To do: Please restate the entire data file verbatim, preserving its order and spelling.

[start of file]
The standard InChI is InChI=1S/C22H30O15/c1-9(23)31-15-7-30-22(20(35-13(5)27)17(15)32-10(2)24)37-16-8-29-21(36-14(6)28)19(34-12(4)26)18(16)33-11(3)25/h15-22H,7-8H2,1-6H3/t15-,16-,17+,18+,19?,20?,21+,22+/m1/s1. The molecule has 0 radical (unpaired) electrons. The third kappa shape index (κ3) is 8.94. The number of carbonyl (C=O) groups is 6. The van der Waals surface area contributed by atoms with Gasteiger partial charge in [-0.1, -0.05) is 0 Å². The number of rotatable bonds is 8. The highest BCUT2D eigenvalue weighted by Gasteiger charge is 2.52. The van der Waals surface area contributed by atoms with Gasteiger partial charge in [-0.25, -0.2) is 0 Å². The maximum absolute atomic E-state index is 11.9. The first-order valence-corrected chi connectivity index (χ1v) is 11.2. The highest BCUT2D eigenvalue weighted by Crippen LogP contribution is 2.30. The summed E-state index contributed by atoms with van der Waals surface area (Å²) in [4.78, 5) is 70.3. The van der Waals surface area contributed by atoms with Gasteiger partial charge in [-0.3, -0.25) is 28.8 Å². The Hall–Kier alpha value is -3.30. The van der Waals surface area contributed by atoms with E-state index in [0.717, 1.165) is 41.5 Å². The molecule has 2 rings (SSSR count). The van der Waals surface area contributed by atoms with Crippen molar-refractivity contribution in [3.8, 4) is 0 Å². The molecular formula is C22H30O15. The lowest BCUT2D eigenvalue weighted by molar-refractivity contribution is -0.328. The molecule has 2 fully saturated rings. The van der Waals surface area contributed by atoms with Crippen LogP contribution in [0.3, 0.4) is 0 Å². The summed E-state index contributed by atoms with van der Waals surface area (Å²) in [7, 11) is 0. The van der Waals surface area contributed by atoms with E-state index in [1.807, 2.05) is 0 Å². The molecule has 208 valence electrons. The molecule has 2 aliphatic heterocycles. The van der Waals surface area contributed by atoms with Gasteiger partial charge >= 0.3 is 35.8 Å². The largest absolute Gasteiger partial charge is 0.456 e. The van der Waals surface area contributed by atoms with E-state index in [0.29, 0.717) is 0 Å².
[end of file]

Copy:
The standard InChI is InChI=1S/C22H30O15/c1-9(23)31-15-7-30-22(20(35-13(5)27)17(15)32-10(2)24)37-16-8-29-21(36-14(6)28)19(34-12(4)26)18(16)33-11(3)25/h15-22H,7-8H2,1-6H3/t15-,16-,17+,18+,19?,20?,21+,22+/m1/s1. The molecule has 0 radical (unpaired) electrons. The third kappa shape index (κ3) is 8.94. The number of carbonyl (C=O) groups is 6. The van der Waals surface area contributed by atoms with Gasteiger partial charge in [-0.1, -0.05) is 0 Å². The number of rotatable bonds is 8. The highest BCUT2D eigenvalue weighted by Gasteiger charge is 2.52. The van der Waals surface area contributed by atoms with Gasteiger partial charge in [-0.25, -0.2) is 0 Å². The maximum absolute atomic E-state index is 11.9. The first-order valence-corrected chi connectivity index (χ1v) is 11.2. The highest BCUT2D eigenvalue weighted by Crippen LogP contribution is 2.30. The summed E-state index contributed by atoms with van der Waals surface area (Å²) in [4.78, 5) is 70.3. The van der Waals surface area contributed by atoms with Gasteiger partial charge in [-0.3, -0.25) is 28.8 Å². The Hall–Kier alpha value is -3.30. The van der Waals surface area contributed by atoms with E-state index in [0.717, 1.165) is 41.5 Å². The molecule has 2 rings (SSSR count). The van der Waals surface area contributed by atoms with Crippen molar-refractivity contribution in [3.8, 4) is 0 Å². The molecular formula is C22H30O15. The lowest BCUT2D eigenvalue weighted by molar-refractivity contribution is -0.328. The molecule has 2 fully saturated rings. The van der Waals surface area contributed by atoms with Crippen LogP contribution in [0.3, 0.4) is 0 Å². The summed E-state index contributed by atoms with van der Waals surface area (Å²) in [7, 11) is 0. The van der Waals surface area contributed by atoms with E-state index in [1.807, 2.05) is 0 Å². The molecule has 208 valence electrons. The molecule has 2 aliphatic heterocycles. The van der Waals surface area contributed by atoms with Gasteiger partial charge >= 0.3 is 35.8 Å². The largest absolute Gasteiger partial charge is 0.456 e. The van der Waals surface area contributed by atoms with E-state index in [0.29, 0.717) is 0 Å².